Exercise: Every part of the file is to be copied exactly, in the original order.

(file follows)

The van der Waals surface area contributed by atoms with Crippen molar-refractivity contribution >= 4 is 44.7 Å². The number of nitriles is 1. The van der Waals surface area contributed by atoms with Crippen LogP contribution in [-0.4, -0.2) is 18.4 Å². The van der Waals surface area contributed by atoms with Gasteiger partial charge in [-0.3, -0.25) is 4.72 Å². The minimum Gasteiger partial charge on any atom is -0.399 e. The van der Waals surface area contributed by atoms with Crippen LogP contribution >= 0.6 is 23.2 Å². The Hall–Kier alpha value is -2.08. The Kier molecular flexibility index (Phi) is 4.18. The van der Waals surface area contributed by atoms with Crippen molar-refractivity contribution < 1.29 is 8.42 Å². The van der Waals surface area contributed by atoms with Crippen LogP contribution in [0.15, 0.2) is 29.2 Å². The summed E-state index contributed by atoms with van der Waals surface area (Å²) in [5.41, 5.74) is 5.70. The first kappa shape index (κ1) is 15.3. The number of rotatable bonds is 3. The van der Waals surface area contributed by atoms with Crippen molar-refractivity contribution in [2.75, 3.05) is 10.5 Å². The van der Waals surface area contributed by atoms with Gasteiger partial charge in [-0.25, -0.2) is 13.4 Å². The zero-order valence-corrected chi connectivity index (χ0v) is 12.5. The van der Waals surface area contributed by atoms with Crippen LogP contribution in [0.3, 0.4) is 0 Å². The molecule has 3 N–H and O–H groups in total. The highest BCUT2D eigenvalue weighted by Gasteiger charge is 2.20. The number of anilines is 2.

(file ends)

The van der Waals surface area contributed by atoms with Crippen molar-refractivity contribution >= 4 is 44.7 Å². The number of nitriles is 1. The van der Waals surface area contributed by atoms with Crippen LogP contribution in [-0.4, -0.2) is 18.4 Å². The van der Waals surface area contributed by atoms with Gasteiger partial charge in [-0.3, -0.25) is 4.72 Å². The minimum Gasteiger partial charge on any atom is -0.399 e. The van der Waals surface area contributed by atoms with Crippen LogP contribution >= 0.6 is 23.2 Å². The Hall–Kier alpha value is -2.08. The Kier molecular flexibility index (Phi) is 4.18. The van der Waals surface area contributed by atoms with Crippen molar-refractivity contribution < 1.29 is 8.42 Å². The van der Waals surface area contributed by atoms with Crippen LogP contribution in [0.15, 0.2) is 29.2 Å². The summed E-state index contributed by atoms with van der Waals surface area (Å²) in [5.41, 5.74) is 5.70. The first kappa shape index (κ1) is 15.3. The number of rotatable bonds is 3. The van der Waals surface area contributed by atoms with Crippen molar-refractivity contribution in [2.75, 3.05) is 10.5 Å². The van der Waals surface area contributed by atoms with Gasteiger partial charge in [-0.25, -0.2) is 13.4 Å². The zero-order valence-corrected chi connectivity index (χ0v) is 12.5. The van der Waals surface area contributed by atoms with Crippen LogP contribution in [0.3, 0.4) is 0 Å². The molecule has 3 N–H and O–H groups in total. The highest BCUT2D eigenvalue weighted by Gasteiger charge is 2.20. The number of anilines is 2.